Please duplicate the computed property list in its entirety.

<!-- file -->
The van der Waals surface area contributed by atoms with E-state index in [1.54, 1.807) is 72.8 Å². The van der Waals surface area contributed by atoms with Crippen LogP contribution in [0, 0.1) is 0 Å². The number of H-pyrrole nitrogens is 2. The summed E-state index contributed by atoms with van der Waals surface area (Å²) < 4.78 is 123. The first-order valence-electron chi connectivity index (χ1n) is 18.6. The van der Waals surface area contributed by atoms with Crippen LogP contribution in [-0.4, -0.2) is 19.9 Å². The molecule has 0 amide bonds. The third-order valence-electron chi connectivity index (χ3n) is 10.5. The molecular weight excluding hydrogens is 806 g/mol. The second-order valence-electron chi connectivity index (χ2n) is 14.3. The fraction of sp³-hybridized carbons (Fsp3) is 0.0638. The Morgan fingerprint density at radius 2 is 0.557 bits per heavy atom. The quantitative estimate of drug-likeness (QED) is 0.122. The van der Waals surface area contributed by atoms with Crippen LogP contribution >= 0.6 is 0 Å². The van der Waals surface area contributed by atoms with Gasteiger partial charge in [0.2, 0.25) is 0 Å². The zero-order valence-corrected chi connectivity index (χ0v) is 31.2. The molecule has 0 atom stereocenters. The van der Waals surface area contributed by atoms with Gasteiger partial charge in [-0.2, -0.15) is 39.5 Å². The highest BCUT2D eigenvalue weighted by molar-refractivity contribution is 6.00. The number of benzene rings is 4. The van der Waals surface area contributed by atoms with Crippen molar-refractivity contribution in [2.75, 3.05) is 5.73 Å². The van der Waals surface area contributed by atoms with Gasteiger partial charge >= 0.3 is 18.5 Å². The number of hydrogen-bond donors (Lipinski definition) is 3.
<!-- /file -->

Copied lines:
The van der Waals surface area contributed by atoms with E-state index in [1.54, 1.807) is 72.8 Å². The van der Waals surface area contributed by atoms with Crippen LogP contribution in [0, 0.1) is 0 Å². The number of H-pyrrole nitrogens is 2. The summed E-state index contributed by atoms with van der Waals surface area (Å²) < 4.78 is 123. The first-order valence-electron chi connectivity index (χ1n) is 18.6. The van der Waals surface area contributed by atoms with Crippen LogP contribution in [-0.4, -0.2) is 19.9 Å². The molecule has 0 amide bonds. The third-order valence-electron chi connectivity index (χ3n) is 10.5. The molecular weight excluding hydrogens is 806 g/mol. The second-order valence-electron chi connectivity index (χ2n) is 14.3. The fraction of sp³-hybridized carbons (Fsp3) is 0.0638. The Morgan fingerprint density at radius 2 is 0.557 bits per heavy atom. The quantitative estimate of drug-likeness (QED) is 0.122. The van der Waals surface area contributed by atoms with Crippen LogP contribution >= 0.6 is 0 Å². The van der Waals surface area contributed by atoms with Gasteiger partial charge in [0.2, 0.25) is 0 Å². The zero-order valence-corrected chi connectivity index (χ0v) is 31.2. The molecule has 0 atom stereocenters. The van der Waals surface area contributed by atoms with Gasteiger partial charge in [-0.2, -0.15) is 39.5 Å². The highest BCUT2D eigenvalue weighted by molar-refractivity contribution is 6.00. The number of benzene rings is 4. The van der Waals surface area contributed by atoms with Crippen molar-refractivity contribution in [2.75, 3.05) is 5.73 Å². The van der Waals surface area contributed by atoms with Gasteiger partial charge >= 0.3 is 18.5 Å². The number of hydrogen-bond donors (Lipinski definition) is 3.